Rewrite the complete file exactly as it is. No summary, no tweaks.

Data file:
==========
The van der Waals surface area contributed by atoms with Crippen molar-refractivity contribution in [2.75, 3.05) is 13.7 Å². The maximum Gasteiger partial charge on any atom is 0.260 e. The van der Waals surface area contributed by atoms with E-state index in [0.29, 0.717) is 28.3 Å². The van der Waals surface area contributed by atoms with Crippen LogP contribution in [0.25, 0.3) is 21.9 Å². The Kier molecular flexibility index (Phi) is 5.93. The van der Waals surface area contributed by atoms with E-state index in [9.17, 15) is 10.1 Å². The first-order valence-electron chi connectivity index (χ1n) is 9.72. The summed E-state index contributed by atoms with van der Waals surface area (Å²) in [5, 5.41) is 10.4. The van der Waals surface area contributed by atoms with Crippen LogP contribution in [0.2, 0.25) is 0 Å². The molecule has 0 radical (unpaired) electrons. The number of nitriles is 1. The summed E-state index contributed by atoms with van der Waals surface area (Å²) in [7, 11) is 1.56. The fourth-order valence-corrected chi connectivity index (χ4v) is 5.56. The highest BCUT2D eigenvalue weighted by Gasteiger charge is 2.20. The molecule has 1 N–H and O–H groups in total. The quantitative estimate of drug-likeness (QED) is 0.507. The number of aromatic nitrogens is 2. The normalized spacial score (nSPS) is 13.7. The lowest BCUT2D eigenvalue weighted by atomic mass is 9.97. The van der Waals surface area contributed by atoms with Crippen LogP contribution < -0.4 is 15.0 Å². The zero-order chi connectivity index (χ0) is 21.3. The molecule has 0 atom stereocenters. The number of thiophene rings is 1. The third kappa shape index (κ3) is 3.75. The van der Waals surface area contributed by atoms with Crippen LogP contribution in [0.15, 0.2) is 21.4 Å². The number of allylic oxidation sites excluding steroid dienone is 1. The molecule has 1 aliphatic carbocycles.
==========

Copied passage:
The van der Waals surface area contributed by atoms with Crippen molar-refractivity contribution in [2.75, 3.05) is 13.7 Å². The maximum Gasteiger partial charge on any atom is 0.260 e. The van der Waals surface area contributed by atoms with E-state index in [0.29, 0.717) is 28.3 Å². The van der Waals surface area contributed by atoms with Crippen LogP contribution in [0.25, 0.3) is 21.9 Å². The Kier molecular flexibility index (Phi) is 5.93. The van der Waals surface area contributed by atoms with E-state index in [9.17, 15) is 10.1 Å². The first-order valence-electron chi connectivity index (χ1n) is 9.72. The summed E-state index contributed by atoms with van der Waals surface area (Å²) in [5, 5.41) is 10.4. The van der Waals surface area contributed by atoms with Crippen LogP contribution in [0.2, 0.25) is 0 Å². The molecule has 0 radical (unpaired) electrons. The number of nitriles is 1. The summed E-state index contributed by atoms with van der Waals surface area (Å²) in [7, 11) is 1.56. The fourth-order valence-corrected chi connectivity index (χ4v) is 5.56. The highest BCUT2D eigenvalue weighted by Gasteiger charge is 2.20. The molecule has 1 N–H and O–H groups in total. The quantitative estimate of drug-likeness (QED) is 0.507. The number of aromatic nitrogens is 2. The normalized spacial score (nSPS) is 13.7. The lowest BCUT2D eigenvalue weighted by atomic mass is 9.97. The van der Waals surface area contributed by atoms with Crippen LogP contribution < -0.4 is 15.0 Å². The zero-order chi connectivity index (χ0) is 21.3. The molecule has 0 atom stereocenters. The number of thiophene rings is 1. The third kappa shape index (κ3) is 3.75. The van der Waals surface area contributed by atoms with Crippen LogP contribution in [0.15, 0.2) is 21.4 Å². The number of allylic oxidation sites excluding steroid dienone is 1. The molecule has 1 aliphatic carbocycles.